Yes, you heard that right! It’s book two in a series… I have finally moved deeper into a series I already started, rather than starting something new. I had heard that the first book was the best, and that the series got progressively worse as it continued. I can believe that, and depending on how much time you have to read, I might recommend just stopping at the first book. Still this book was pretty good. The action was great, and it all built to a satisfying climax where everything came together, somewhat along the lines of what Brandon Sanderson is always doing, though not as skillfully.
If there was a weakness it was the characters and the overall plot. There was a lot of character growth, but it seemed to happen off screen and without much drama. Also I think it’s hard to overstate how much it helps to set something in a school (just ask J.K. Rowling) an advantage the first book had and the second book lacked.
By: David Weber
A pulp fantasy novel, and a quick and enjoyable read, but not to be mistaken at any stretch for a great work of art. It was basically a novelization of what I would have considered the ideal D&D campaign, when I was 14.
Though I will say that his world creation was quite good, particularly with the Hradani, his version of the fantasy orc/ogre. Though I’m still not sure about his decision to make them Irish (but maybe if Dwarves are Scottish it all makes sense?)
By: David Weber
It’s a Christmas miracle, book two in yet another series! I have a couple of friends who are huge David Weber fans, and they both agree that even though there are five books in the series that I should stop at book two. Which I think I will. Also, everything I said about the first book applies here as well.
My quest to read the great works of Western Literature in chronological order continues. This book contained The Oresteia a trilogy of plays about a very dysfunctional family. While the dysfunction is interesting, and perhaps the key point of the whole thing, I was struck by how it ended up being an origin story for Athens and a certain idea of justice. The climax of the third play takes place after Orestes shows up in Athens to throw himself at the mercy of the city. Which takes the form of the goddess Athena literally showing up to judge him for the murder of his mother Clytemestra. And rather than dispense divine justice, which would have been what you’d expect, she calls a jury and then casts a vote as just one more member of that jury!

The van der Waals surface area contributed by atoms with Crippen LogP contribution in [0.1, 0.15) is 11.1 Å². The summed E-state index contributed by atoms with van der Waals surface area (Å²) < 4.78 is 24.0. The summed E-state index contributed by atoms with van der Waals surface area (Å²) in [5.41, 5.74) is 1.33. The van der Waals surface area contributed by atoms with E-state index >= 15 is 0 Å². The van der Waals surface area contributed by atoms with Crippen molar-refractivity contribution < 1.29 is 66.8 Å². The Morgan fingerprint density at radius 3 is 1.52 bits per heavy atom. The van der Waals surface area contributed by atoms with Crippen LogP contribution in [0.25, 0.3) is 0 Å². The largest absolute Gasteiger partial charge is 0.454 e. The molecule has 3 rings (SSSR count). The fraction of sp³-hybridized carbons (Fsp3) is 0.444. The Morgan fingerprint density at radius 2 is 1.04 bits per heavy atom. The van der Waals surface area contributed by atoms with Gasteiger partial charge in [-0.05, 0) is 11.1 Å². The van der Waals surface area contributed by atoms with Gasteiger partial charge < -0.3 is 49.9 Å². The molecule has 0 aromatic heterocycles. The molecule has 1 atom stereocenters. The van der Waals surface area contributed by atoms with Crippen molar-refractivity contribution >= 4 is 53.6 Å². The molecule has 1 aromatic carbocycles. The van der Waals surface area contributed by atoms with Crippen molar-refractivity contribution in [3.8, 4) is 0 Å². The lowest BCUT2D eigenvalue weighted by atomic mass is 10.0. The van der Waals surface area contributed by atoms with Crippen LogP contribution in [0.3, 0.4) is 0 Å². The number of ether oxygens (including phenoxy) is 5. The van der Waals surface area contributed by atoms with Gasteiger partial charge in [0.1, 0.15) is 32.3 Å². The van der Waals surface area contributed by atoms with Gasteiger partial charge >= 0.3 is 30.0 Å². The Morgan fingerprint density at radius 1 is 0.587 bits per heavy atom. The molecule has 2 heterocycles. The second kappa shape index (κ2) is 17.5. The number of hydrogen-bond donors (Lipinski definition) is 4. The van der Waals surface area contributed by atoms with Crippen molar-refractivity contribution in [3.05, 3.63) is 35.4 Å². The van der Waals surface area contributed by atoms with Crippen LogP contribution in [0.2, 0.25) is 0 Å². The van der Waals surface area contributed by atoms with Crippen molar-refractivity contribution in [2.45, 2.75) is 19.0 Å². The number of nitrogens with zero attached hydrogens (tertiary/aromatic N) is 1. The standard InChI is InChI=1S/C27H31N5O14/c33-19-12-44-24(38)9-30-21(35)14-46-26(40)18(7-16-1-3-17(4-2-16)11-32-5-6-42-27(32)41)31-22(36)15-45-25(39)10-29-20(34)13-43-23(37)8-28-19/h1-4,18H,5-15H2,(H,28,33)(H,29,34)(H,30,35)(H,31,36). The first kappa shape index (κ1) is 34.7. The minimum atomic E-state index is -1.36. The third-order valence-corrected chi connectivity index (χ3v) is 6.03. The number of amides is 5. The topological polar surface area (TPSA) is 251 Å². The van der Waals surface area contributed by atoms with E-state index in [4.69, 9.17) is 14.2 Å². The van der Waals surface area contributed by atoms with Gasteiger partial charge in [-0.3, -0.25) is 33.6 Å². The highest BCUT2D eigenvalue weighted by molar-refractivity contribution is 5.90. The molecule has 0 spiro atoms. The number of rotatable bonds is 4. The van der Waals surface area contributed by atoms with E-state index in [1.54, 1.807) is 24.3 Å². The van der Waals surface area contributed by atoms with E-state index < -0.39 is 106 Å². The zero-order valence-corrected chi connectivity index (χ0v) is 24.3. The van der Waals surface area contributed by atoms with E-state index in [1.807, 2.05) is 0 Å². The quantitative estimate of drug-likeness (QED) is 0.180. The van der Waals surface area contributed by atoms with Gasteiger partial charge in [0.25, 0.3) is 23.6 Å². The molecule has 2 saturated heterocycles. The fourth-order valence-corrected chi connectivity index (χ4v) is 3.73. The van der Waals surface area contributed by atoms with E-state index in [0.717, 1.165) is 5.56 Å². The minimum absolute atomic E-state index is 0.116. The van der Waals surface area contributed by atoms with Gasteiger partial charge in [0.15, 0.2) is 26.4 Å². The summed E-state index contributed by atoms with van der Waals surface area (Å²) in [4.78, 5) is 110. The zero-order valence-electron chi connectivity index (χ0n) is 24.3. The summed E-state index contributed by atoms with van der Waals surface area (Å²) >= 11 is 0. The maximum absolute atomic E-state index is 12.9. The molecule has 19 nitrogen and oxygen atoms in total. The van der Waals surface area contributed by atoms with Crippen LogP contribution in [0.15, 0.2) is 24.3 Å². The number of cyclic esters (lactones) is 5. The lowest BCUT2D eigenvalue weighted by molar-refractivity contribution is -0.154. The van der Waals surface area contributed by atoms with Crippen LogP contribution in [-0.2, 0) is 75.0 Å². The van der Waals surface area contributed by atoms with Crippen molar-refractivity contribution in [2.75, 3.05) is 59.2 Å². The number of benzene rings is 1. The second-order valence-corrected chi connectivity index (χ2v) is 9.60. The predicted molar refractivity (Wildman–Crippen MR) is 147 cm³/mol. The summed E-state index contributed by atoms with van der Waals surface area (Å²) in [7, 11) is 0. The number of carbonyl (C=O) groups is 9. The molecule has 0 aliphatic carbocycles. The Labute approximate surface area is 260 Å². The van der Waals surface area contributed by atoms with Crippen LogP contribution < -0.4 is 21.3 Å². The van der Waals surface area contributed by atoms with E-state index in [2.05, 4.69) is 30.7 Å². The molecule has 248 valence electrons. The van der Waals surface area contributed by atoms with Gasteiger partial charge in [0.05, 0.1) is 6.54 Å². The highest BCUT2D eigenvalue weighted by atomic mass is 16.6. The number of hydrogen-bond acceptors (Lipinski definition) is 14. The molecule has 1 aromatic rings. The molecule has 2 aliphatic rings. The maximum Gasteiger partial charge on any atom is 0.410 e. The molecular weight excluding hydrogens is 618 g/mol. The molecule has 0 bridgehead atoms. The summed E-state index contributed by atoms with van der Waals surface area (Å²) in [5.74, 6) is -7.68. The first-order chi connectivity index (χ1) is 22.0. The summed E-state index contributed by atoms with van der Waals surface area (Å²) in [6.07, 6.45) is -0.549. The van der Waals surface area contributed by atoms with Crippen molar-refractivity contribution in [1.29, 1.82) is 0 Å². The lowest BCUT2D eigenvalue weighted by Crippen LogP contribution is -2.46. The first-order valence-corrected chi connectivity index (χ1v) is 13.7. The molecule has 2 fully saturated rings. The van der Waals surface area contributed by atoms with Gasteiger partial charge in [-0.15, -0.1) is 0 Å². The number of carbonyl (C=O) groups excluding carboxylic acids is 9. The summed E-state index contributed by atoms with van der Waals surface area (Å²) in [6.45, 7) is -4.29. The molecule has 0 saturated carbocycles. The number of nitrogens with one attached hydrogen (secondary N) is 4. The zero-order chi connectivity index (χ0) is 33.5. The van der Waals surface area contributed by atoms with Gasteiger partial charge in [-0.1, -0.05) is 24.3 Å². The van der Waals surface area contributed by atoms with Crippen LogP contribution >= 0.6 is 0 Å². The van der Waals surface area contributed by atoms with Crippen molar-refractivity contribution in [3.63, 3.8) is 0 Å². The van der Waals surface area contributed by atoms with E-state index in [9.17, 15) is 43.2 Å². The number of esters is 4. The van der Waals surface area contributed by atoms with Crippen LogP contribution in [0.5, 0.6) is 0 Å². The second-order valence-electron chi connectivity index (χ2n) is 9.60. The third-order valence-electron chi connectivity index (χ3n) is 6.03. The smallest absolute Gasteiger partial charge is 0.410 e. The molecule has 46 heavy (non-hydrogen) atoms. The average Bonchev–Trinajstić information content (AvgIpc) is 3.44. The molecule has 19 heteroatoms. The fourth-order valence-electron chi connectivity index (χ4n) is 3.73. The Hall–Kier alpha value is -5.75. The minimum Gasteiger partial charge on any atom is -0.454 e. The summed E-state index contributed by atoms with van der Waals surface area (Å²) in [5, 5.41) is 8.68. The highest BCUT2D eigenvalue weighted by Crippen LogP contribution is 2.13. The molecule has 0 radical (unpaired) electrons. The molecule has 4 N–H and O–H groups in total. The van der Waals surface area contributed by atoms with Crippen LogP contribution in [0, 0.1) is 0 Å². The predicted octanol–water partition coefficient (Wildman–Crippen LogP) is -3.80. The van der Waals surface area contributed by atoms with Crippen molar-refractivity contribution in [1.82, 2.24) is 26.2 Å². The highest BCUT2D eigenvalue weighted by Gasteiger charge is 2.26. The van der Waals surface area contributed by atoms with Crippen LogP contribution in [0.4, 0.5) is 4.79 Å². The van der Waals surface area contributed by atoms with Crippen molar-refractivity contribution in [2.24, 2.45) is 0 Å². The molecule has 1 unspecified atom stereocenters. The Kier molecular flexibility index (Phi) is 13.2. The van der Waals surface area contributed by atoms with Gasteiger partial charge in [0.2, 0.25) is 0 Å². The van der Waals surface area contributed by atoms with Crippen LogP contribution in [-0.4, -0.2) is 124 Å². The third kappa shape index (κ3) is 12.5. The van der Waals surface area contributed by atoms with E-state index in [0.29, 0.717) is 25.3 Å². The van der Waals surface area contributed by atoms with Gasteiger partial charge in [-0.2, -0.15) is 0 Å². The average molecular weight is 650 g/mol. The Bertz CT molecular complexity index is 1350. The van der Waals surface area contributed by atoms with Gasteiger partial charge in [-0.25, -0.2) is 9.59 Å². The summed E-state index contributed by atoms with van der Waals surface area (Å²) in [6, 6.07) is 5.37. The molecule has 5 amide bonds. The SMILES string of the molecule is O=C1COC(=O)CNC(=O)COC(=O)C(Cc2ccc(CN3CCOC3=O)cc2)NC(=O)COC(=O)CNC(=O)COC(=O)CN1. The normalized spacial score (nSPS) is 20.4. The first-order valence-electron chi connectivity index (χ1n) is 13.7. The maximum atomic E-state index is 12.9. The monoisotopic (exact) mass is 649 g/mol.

I do think that people often exaggerate how ancient the roots of Western Civilization are, or whether things are actually distinctly Western, or part of some universal culture of things which have out competed everything else. But neither of those criticisms apply to trial by jury, which is both something very ancient (the play was written in ~458 BC) and distinctly Western. (In as much as Greece is considered the beginning of Western Civ, which is another discussion.)
Also, it’s not just that they had stumbled upon juries as some sort of eccentric local custom. In the play Athena gives a whole speech about how Athens will forevermore be defined by the idea of impartial justice, laying out a whole ideology, even if ends up being a relatively narrow one.
Oh, and as far as whether the jury acquits or convicts Orestes? You’ll have to read it to find out (or use wikipedia, or countless other sources).
Translated by: Thomas A. Wayment
Last year I had four books which I started at the beginning of the year with the plan to read a few pages each day, and finish them over the course of the entire year. This was one of those books, and it seemed particularly appropriate, since within The Church of Jesus Christ of Latter-day Saints (LDS) last year we were studying the New Testament. And four years from now when we are once again studying it, I would definitely recommend this book, though less for the translation than for the footnotes.
I could imagine that for someone who has difficulty with the English of the King James Version that this translation might be useful, but there were only a few spots where I think I discovered a deeper meaning in the text because of this translation. That was not the case with the footnotes, there was all sorts of valuable insight there. And for that alone I would recommend it, even for people who aren’t LDS.